Antony and Cleopatra swam at Mersa Matruh
In the clear blue shallows.
Imagine the clean sand, the absence of litter –
No plastic bottles or scraps of styrofoam packing,
No jetsam at all except the occasional corpse
Of a used slave tossed off a galley –
And the shrieks of the dancing Queen as the hero splashed her
While her cheer-squad of ladies-in-waiting giggled on cue,
The eunuchs holding the towels.
With salt in her eyes did she wrinkle the perfect nose
Of which Pascal would later venture the opinion
That had it been shorter (he didn’t say by how much)
History would have been different?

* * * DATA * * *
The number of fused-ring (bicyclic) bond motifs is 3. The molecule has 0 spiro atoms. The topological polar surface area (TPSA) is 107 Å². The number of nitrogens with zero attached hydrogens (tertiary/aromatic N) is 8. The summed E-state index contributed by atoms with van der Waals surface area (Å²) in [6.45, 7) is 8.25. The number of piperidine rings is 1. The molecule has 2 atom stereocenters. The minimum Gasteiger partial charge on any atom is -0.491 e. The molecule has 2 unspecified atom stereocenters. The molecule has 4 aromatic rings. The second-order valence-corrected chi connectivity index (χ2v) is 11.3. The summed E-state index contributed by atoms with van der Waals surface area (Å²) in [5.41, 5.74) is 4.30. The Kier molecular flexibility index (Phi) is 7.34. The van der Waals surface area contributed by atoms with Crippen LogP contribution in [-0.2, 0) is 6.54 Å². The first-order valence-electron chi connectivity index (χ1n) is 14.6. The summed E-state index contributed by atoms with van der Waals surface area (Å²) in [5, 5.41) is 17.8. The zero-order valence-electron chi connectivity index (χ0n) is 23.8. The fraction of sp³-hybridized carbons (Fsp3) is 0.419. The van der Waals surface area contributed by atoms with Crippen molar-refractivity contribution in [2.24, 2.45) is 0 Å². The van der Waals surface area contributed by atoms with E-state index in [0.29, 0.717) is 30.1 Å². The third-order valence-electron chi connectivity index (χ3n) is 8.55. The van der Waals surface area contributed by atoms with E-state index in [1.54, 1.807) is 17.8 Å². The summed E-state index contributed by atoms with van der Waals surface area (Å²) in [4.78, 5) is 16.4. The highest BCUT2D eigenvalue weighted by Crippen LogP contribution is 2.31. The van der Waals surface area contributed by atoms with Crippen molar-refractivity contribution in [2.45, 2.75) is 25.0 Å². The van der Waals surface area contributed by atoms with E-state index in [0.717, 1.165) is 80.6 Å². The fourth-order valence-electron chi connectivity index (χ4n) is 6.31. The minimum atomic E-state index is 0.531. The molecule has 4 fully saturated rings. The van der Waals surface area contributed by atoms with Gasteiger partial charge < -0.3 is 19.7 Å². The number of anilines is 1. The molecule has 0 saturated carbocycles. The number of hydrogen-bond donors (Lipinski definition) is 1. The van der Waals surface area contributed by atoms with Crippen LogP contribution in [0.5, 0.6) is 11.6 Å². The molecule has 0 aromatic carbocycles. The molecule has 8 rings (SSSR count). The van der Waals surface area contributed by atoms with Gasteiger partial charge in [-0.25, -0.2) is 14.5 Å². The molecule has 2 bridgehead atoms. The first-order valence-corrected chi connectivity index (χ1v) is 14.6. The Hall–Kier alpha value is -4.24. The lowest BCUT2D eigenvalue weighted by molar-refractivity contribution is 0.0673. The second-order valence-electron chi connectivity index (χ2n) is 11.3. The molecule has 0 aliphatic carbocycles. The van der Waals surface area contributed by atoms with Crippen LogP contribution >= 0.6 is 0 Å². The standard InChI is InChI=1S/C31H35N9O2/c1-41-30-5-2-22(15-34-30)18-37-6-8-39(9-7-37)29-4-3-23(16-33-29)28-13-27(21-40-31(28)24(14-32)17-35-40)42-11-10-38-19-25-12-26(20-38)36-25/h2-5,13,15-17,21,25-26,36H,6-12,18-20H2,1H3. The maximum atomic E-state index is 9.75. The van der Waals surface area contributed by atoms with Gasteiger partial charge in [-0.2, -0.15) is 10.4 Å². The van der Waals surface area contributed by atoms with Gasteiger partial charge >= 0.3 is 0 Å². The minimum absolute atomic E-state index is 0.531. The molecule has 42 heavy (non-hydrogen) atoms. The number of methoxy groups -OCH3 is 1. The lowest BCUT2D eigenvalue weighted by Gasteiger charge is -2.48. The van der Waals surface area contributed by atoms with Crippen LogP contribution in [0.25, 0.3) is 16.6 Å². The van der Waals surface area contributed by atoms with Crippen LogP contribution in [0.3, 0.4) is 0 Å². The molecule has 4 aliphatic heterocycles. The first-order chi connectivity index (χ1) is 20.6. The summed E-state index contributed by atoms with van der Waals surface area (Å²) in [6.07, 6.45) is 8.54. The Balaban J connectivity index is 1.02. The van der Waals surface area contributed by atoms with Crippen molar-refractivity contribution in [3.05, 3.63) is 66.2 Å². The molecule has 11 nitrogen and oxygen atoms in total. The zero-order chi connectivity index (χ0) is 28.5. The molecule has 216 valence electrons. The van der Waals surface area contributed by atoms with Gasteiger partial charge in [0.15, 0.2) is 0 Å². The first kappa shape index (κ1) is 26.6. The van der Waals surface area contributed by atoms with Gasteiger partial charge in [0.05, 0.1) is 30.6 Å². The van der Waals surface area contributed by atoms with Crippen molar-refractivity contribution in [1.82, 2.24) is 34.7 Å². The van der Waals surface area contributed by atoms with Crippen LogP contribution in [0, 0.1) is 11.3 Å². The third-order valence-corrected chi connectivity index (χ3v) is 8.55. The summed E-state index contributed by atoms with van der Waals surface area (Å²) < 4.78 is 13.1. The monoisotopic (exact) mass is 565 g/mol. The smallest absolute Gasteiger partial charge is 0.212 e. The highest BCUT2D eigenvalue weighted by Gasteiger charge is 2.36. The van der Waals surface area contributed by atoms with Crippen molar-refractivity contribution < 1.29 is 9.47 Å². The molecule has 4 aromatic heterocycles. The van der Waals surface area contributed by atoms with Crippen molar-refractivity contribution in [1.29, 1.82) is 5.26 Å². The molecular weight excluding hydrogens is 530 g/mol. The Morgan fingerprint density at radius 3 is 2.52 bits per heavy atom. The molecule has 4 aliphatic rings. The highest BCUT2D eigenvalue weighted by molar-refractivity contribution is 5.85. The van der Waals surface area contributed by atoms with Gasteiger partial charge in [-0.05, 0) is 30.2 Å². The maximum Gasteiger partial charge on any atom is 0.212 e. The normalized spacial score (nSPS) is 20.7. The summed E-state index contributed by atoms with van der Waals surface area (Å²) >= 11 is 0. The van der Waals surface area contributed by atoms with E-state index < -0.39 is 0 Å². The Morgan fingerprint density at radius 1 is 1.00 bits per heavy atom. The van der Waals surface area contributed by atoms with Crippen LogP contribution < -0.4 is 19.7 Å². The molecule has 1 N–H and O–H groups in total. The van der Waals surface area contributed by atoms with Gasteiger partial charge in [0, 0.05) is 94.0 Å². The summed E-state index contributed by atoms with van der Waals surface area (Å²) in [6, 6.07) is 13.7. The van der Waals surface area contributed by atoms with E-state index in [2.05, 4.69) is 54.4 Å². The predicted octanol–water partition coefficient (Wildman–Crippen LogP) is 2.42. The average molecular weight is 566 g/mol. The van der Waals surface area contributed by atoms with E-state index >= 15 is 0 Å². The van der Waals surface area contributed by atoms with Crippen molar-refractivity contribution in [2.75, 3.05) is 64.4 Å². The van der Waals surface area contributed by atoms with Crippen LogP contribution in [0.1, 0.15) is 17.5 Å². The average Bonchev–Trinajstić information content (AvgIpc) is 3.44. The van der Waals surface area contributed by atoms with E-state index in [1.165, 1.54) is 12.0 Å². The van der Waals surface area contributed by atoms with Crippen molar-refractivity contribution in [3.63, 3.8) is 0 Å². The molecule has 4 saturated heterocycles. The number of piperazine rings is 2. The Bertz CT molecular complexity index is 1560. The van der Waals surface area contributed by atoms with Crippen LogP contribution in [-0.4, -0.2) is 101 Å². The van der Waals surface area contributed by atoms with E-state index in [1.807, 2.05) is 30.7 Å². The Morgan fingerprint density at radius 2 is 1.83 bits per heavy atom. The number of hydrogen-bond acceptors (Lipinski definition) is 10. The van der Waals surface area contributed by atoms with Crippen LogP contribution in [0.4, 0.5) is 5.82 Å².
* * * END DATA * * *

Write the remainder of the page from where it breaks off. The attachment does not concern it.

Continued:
They were probably both naked. What a servant saw
Did not count. They might even have boffed each other
Right there at the water’s edge like a pair of dolphins
Washed up in the middle of a mad affair,
With her unable to believe the big lunk would ever
Walk away from this, and him in his soul
Fighting to forget that this was R&R
And there was still the war.
There is always the war. The Aussies in Tobruk
Could hear the German bombers at El Adem
Warming up on the airfield
For the five-minute flight that is really the only distance
Between bliss and blitz.
Ears still ringing from kookaburras and whip-birds
Were heckled by Heinkels.
When Antony eyeballed her Coppertone tits and bum
He was looking at Actium.
Shake it, lady.
Shake it for the Afrika Korps.
Where the sea meets the desert there is always,
There is always the war.
Send Letters To:
London Review of Books,
28 Little Russell Street
London, WC1A 2HN
Please include name, address, and a telephone number.